On the 75th anniversary of the Lindbergh kidnapping, TIME selects the top 25 notorious crimes of the past 100 years.
The Black Dahlia
The Brinks Job
The Great Train Robbery
Son of Sam
John Wayne Gacy
Mary Kay Letourneau
9/11 is conspicuously absent, but apparently "war crimes" fall outside the definition:
The Crime of the Century must strike at the most undefined and thus most vulnerable part of the soul: it must touch the messy unconscious, where all kinds of emotions meld into each other. Pity and envy are involved; desire and revulsion; fear and sometimes schadenfreude. And while each person has his or her own brew of emotions, we all recognize them. So our fascination with the crime becomes a populist mania: an obsession with the wreckage of the rich and famous, comeuppance for hubris, a communal grasping for a moral to a sordid tale. These horrible disruptions of ordinary life must be able to function as a way to order our most frightening thoughts, becoming cautions and lessons for the future.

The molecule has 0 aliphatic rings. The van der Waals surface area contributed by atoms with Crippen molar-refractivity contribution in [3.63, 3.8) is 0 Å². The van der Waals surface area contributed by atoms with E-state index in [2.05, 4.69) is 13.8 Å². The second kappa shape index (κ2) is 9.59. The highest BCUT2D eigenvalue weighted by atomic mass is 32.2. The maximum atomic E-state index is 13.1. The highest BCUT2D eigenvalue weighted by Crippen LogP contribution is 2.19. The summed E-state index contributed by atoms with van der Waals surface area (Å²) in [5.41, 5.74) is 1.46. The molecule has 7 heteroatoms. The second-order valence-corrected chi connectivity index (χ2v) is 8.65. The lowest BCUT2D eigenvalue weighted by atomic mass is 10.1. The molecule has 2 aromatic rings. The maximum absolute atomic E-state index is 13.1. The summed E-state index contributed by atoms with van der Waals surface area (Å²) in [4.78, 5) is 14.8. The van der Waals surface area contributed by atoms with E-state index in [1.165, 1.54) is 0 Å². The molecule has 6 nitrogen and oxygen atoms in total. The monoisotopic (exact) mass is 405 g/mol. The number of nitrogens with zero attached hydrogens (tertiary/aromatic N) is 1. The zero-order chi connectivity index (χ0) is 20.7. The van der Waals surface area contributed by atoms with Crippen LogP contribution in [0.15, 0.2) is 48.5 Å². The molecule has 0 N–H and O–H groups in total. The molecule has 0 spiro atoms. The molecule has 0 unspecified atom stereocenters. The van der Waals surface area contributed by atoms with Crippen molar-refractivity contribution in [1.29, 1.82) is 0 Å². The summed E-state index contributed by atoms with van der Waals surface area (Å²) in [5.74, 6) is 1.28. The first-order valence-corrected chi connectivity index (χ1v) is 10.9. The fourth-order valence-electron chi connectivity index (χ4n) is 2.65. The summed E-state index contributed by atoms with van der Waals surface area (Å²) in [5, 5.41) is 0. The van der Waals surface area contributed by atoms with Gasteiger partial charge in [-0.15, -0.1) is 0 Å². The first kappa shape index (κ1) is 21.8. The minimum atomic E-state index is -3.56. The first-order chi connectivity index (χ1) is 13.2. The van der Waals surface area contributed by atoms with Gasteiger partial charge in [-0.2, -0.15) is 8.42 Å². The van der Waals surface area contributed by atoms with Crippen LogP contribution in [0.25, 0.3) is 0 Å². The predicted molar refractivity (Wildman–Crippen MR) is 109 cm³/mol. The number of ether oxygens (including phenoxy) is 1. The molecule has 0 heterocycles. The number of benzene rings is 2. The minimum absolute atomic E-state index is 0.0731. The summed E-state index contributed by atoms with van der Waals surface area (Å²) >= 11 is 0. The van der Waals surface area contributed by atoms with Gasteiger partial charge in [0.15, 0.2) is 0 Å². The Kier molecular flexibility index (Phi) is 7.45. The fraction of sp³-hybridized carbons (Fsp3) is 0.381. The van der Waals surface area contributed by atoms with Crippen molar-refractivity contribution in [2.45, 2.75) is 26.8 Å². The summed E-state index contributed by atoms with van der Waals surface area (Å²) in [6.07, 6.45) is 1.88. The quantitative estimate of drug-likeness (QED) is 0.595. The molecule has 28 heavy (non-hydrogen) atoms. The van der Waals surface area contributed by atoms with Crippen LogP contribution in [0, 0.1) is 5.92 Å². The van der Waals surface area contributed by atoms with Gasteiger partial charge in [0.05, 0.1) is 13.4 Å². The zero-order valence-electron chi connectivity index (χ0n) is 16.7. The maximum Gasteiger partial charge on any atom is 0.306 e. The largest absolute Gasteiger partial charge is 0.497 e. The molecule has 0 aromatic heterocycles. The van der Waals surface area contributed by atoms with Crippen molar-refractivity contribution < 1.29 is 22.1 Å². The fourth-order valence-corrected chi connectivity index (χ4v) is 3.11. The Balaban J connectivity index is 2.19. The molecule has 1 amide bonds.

At least the made-for-TV Scott Peterson case and the Scooter Libby witch hunt didn't make it.